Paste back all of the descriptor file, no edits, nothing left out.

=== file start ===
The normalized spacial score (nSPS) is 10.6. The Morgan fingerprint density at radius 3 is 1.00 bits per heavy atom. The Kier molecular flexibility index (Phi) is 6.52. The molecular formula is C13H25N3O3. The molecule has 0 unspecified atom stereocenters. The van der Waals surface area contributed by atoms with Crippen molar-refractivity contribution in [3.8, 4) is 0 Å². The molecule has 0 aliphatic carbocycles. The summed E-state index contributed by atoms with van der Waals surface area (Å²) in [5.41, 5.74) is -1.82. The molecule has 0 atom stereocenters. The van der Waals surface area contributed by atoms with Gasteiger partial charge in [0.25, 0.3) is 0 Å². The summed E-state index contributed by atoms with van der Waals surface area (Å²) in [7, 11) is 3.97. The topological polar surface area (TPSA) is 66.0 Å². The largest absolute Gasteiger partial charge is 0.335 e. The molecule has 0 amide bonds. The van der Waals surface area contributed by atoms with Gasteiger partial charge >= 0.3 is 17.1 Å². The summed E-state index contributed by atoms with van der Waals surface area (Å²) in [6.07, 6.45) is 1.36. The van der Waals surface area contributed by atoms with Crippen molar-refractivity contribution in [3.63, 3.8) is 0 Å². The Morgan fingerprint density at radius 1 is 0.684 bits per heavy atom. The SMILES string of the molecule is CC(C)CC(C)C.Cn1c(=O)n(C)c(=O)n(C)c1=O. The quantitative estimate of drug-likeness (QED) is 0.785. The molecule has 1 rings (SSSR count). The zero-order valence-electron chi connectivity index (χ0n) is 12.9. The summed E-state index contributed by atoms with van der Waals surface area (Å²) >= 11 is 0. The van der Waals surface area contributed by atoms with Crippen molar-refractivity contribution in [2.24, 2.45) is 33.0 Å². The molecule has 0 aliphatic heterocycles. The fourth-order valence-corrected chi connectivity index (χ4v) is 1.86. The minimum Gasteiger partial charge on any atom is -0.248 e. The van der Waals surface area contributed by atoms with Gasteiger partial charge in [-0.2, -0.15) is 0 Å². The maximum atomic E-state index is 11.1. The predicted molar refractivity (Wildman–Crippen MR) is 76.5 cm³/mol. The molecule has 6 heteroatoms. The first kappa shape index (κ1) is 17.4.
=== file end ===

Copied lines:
The normalized spacial score (nSPS) is 10.6. The Morgan fingerprint density at radius 3 is 1.00 bits per heavy atom. The Kier molecular flexibility index (Phi) is 6.52. The molecular formula is C13H25N3O3. The molecule has 0 unspecified atom stereocenters. The van der Waals surface area contributed by atoms with Crippen molar-refractivity contribution in [3.8, 4) is 0 Å². The molecule has 0 aliphatic carbocycles. The summed E-state index contributed by atoms with van der Waals surface area (Å²) in [5.41, 5.74) is -1.82. The molecule has 0 atom stereocenters. The van der Waals surface area contributed by atoms with Gasteiger partial charge in [0.25, 0.3) is 0 Å². The summed E-state index contributed by atoms with van der Waals surface area (Å²) in [7, 11) is 3.97. The topological polar surface area (TPSA) is 66.0 Å². The largest absolute Gasteiger partial charge is 0.335 e. The molecule has 0 amide bonds. The van der Waals surface area contributed by atoms with Gasteiger partial charge >= 0.3 is 17.1 Å². The summed E-state index contributed by atoms with van der Waals surface area (Å²) in [6.07, 6.45) is 1.36. The van der Waals surface area contributed by atoms with Crippen molar-refractivity contribution in [3.63, 3.8) is 0 Å². The Morgan fingerprint density at radius 1 is 0.684 bits per heavy atom. The SMILES string of the molecule is CC(C)CC(C)C.Cn1c(=O)n(C)c(=O)n(C)c1=O. The quantitative estimate of drug-likeness (QED) is 0.785. The molecule has 1 rings (SSSR count). The zero-order valence-electron chi connectivity index (χ0n) is 12.9. The summed E-state index contributed by atoms with van der Waals surface area (Å²) >= 11 is 0. The van der Waals surface area contributed by atoms with Crippen molar-refractivity contribution in [2.24, 2.45) is 33.0 Å². The molecule has 0 aliphatic heterocycles. The fourth-order valence-corrected chi connectivity index (χ4v) is 1.86. The minimum Gasteiger partial charge on any atom is -0.248 e. The van der Waals surface area contributed by atoms with Gasteiger partial charge in [-0.2, -0.15) is 0 Å². The maximum atomic E-state index is 11.1. The predicted molar refractivity (Wildman–Crippen MR) is 76.5 cm³/mol. The molecule has 6 heteroatoms. The first kappa shape index (κ1) is 17.4.